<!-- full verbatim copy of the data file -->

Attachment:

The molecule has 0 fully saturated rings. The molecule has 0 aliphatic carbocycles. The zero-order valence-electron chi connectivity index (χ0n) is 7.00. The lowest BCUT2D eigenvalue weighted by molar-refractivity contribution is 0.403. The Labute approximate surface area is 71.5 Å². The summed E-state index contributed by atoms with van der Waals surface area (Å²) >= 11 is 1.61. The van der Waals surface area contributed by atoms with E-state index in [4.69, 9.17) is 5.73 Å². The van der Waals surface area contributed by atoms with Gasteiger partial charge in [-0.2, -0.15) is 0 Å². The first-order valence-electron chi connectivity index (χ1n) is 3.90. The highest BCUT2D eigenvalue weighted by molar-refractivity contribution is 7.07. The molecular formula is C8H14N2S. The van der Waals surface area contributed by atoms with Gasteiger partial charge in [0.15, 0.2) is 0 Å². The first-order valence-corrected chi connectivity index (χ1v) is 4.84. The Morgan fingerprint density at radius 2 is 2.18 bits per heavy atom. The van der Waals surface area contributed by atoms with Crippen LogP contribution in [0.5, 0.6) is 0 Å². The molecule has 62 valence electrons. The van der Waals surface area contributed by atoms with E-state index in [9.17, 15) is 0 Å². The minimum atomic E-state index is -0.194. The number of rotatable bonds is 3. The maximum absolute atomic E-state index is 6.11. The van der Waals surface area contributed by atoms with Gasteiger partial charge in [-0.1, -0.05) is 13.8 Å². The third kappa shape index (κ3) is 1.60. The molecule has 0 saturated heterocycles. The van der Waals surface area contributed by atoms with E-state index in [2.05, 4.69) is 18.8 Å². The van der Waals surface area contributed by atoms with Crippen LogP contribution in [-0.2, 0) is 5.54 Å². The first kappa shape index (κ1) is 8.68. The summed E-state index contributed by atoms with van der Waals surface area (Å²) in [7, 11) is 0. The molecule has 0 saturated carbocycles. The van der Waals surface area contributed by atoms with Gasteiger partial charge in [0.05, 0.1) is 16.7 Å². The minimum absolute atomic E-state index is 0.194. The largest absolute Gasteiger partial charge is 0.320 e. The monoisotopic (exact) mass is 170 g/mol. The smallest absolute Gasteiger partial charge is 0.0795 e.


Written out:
The molecule has 0 fully saturated rings. The molecule has 0 aliphatic carbocycles. The zero-order valence-electron chi connectivity index (χ0n) is 7.00. The lowest BCUT2D eigenvalue weighted by molar-refractivity contribution is 0.403. The Labute approximate surface area is 71.5 Å². The summed E-state index contributed by atoms with van der Waals surface area (Å²) >= 11 is 1.61. The van der Waals surface area contributed by atoms with E-state index in [4.69, 9.17) is 5.73 Å². The van der Waals surface area contributed by atoms with Gasteiger partial charge in [-0.2, -0.15) is 0 Å². The first-order valence-electron chi connectivity index (χ1n) is 3.90. The highest BCUT2D eigenvalue weighted by molar-refractivity contribution is 7.07. The molecular formula is C8H14N2S. The van der Waals surface area contributed by atoms with Gasteiger partial charge in [0.15, 0.2) is 0 Å². The first-order valence-corrected chi connectivity index (χ1v) is 4.84. The Morgan fingerprint density at radius 2 is 2.18 bits per heavy atom. The van der Waals surface area contributed by atoms with Crippen LogP contribution in [0.5, 0.6) is 0 Å². The molecule has 62 valence electrons. The van der Waals surface area contributed by atoms with E-state index in [9.17, 15) is 0 Å². The minimum atomic E-state index is -0.194. The number of rotatable bonds is 3. The maximum absolute atomic E-state index is 6.11. The van der Waals surface area contributed by atoms with Gasteiger partial charge in [-0.1, -0.05) is 13.8 Å². The third kappa shape index (κ3) is 1.60. The molecule has 0 saturated heterocycles. The van der Waals surface area contributed by atoms with E-state index in [2.05, 4.69) is 18.8 Å². The van der Waals surface area contributed by atoms with Crippen LogP contribution in [-0.2, 0) is 5.54 Å². The first kappa shape index (κ1) is 8.68. The summed E-state index contributed by atoms with van der Waals surface area (Å²) in [7, 11) is 0. The molecule has 0 saturated carbocycles. The van der Waals surface area contributed by atoms with Gasteiger partial charge in [0.05, 0.1) is 16.7 Å². The minimum absolute atomic E-state index is 0.194. The largest absolute Gasteiger partial charge is 0.320 e. The monoisotopic (exact) mass is 170 g/mol. The smallest absolute Gasteiger partial charge is 0.0795 e.